The line continued downhill alongside a fairly hefty looking pipeline until the official route suddenly bore right. I noticed that the onward path continued although wasn’t a cycle route so I decided to see how far it would go (this is as it happens a public footpath, so no worries about trespassing). I soon became aware of a platform to one side of me and was surprised that this was a station that I hadn’t known had existed before. The station house was still intact and used as a house (although quite well concealed from nosy cameras!).It turned out this station was Whippingham and was apparently built for Queen Victoria as the nearest place that a train could get to Osbourne House.Given its very remote location, even after it opened for public use, very few passengers ever used it and it succumbed to closure in 1953 along with most of the intermediate stations on this route.
Approaching Newport
The path along the old line soon deteriorated to the point where cycling was quite difficult. Just as I was thinking that I might yet make it all the way to Newport, I came across a rather immovable problem when I encountered a bridge over a road that still had its frame in place but none of its decking. Any thoughts of continuing were dashed therefore and onward progress to Newport would have to be along the official route along the A3054.
Heading North From Newport
There isn’t much left of the onward trackbed through Newport just a little further on, although a small tunnel just before the bypass. This is still in use as a subway, the only tangible remains of what was once an important and busy stretch of line.
Paddle Steamer Ryde
The line to Cowes can be picked up once again just to the north of Newport on the edge of an industrial estate. There is a small car park, which I took advantage of (not wanting to ride too far along roads, which I find a bit scary!) just at the end of the trail. This is one of the original cycle routes along an old railway and the 4 miles or so from here to Cowes was utterly delightful. The River Medina is rather a different kind of river to the Yar that I had visited earlier, but was no less fascinating, full as it was of river boats and various other traffic. The cycle route was also extremely popular, with dozens of people charging backwards and forwards along the former rail line.I often think that these lines are probably more popular as cycle routes than they ever were as railways!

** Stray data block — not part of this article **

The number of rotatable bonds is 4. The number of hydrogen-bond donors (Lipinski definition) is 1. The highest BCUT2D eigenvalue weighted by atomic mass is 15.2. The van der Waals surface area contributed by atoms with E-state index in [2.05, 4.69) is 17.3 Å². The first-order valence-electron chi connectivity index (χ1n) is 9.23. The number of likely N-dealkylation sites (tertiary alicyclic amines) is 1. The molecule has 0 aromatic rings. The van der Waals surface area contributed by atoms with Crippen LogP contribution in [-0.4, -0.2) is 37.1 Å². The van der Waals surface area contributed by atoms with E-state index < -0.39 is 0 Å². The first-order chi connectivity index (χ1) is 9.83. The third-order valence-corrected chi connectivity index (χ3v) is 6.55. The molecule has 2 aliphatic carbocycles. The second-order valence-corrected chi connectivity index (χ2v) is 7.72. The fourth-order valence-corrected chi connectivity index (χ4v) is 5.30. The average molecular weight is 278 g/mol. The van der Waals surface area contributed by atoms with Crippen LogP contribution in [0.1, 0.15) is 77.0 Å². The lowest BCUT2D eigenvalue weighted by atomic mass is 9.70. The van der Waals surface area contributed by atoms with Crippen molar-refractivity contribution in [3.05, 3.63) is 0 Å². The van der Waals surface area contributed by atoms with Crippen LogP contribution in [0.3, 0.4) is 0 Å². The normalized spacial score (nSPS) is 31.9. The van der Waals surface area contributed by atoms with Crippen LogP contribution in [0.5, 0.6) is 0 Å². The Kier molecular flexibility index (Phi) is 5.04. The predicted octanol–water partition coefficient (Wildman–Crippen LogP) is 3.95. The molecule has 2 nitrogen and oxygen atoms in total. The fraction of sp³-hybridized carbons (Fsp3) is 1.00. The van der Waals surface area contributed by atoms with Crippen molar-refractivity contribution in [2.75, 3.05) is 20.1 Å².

The first engineering feature of the line is not far from Newport and is a fairly lengthy low viaduct over a tributary of the Medina. Its survival is a small miracle and it has happily been restored from the treacherous crossing it once was when the cycle route opened. Just past here the old cement works, which was served by a small works halt is now being redeveloped into into some large industrial units. A little further along the route and a surprising sight comes into view. Across the Medina is the rusting remains of the former paddle steamer Ryde, looking very forlorn and seemingly beyond repair after her funnel collapsed some years ago. A former life as a nightclub came to an end over 20 years ago and she is now slowly deteriorating.Apparently all is not lost though as some enthusiasts are trying desperately to save the old vessel before she is well and truly past it.
Partly Demolished Bridge
As I headed towards Cowes glimpses through the trees showed ever bigger collections of yachts along the river. Although it was a very pleasant ride there is little evidence that this was once a railway at all. There was an odd bridge that had been partially demolished, but anything of note has been pretty much swept away.
Approaching Cowes
The path eventually winds up at the edge of a housing estate on the edge of Cowes. If I was really determined to look further apparently some remains of the old tunnel that took the line into Cowes station can still be seen, but by now the light was beginning to fade a little and I was anxious to get to my ferry which was due in about an hour and a half. I figured that a quick ride without stopping wouldn’t take long and in this I was right, arriving back in Newport in a little over 20 minutes.
Cowes Shipyard
In terms of a through route this is a bitty section, although I would definitely recommend a ride on the steam railway as an authentic experience of what rail travel on the island must have once been like. The section from Newport to Cowes is highly recommended, especially on a spring or summer evening when I did it. The light was superb and even the large numbers of users of the line wasn’t particularly offputting.